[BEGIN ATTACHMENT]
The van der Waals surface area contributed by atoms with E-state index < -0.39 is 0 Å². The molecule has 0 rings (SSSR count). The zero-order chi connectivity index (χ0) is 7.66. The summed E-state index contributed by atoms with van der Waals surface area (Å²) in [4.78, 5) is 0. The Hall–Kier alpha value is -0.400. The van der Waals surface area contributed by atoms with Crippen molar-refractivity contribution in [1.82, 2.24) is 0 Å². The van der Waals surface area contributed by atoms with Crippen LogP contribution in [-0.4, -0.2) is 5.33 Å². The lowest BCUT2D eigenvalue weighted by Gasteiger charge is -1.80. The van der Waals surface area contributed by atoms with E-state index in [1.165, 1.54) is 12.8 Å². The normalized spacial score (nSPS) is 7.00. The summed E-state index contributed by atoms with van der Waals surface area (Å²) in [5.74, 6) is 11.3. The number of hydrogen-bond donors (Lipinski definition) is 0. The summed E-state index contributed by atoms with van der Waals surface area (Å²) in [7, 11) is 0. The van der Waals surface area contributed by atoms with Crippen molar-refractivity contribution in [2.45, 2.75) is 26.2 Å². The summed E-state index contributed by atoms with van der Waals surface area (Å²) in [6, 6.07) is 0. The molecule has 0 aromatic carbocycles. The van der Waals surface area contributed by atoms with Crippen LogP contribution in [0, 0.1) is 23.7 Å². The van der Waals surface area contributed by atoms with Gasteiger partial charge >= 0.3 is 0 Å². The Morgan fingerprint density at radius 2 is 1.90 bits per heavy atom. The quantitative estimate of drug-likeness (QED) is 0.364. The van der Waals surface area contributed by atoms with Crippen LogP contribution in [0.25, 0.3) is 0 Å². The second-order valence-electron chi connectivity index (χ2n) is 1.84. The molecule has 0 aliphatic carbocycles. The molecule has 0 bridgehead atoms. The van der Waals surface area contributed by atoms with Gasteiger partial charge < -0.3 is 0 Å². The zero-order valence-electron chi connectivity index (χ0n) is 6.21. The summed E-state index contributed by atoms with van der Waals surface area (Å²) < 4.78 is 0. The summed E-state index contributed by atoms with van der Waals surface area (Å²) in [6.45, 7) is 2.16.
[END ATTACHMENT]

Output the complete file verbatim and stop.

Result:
The van der Waals surface area contributed by atoms with E-state index < -0.39 is 0 Å². The molecule has 0 rings (SSSR count). The zero-order chi connectivity index (χ0) is 7.66. The summed E-state index contributed by atoms with van der Waals surface area (Å²) in [4.78, 5) is 0. The Hall–Kier alpha value is -0.400. The van der Waals surface area contributed by atoms with Crippen molar-refractivity contribution in [1.82, 2.24) is 0 Å². The van der Waals surface area contributed by atoms with Crippen LogP contribution in [-0.4, -0.2) is 5.33 Å². The lowest BCUT2D eigenvalue weighted by Gasteiger charge is -1.80. The van der Waals surface area contributed by atoms with E-state index in [1.165, 1.54) is 12.8 Å². The normalized spacial score (nSPS) is 7.00. The summed E-state index contributed by atoms with van der Waals surface area (Å²) in [5.74, 6) is 11.3. The number of hydrogen-bond donors (Lipinski definition) is 0. The summed E-state index contributed by atoms with van der Waals surface area (Å²) in [7, 11) is 0. The van der Waals surface area contributed by atoms with Crippen molar-refractivity contribution in [2.45, 2.75) is 26.2 Å². The summed E-state index contributed by atoms with van der Waals surface area (Å²) in [6, 6.07) is 0. The molecule has 0 aromatic carbocycles. The van der Waals surface area contributed by atoms with Crippen LogP contribution in [0, 0.1) is 23.7 Å². The van der Waals surface area contributed by atoms with Gasteiger partial charge >= 0.3 is 0 Å². The Morgan fingerprint density at radius 2 is 1.90 bits per heavy atom. The quantitative estimate of drug-likeness (QED) is 0.364. The van der Waals surface area contributed by atoms with Crippen LogP contribution in [0.25, 0.3) is 0 Å². The second-order valence-electron chi connectivity index (χ2n) is 1.84. The molecule has 0 aliphatic carbocycles. The molecule has 0 bridgehead atoms. The van der Waals surface area contributed by atoms with Gasteiger partial charge < -0.3 is 0 Å². The zero-order valence-electron chi connectivity index (χ0n) is 6.21. The summed E-state index contributed by atoms with van der Waals surface area (Å²) < 4.78 is 0. The summed E-state index contributed by atoms with van der Waals surface area (Å²) in [6.45, 7) is 2.16.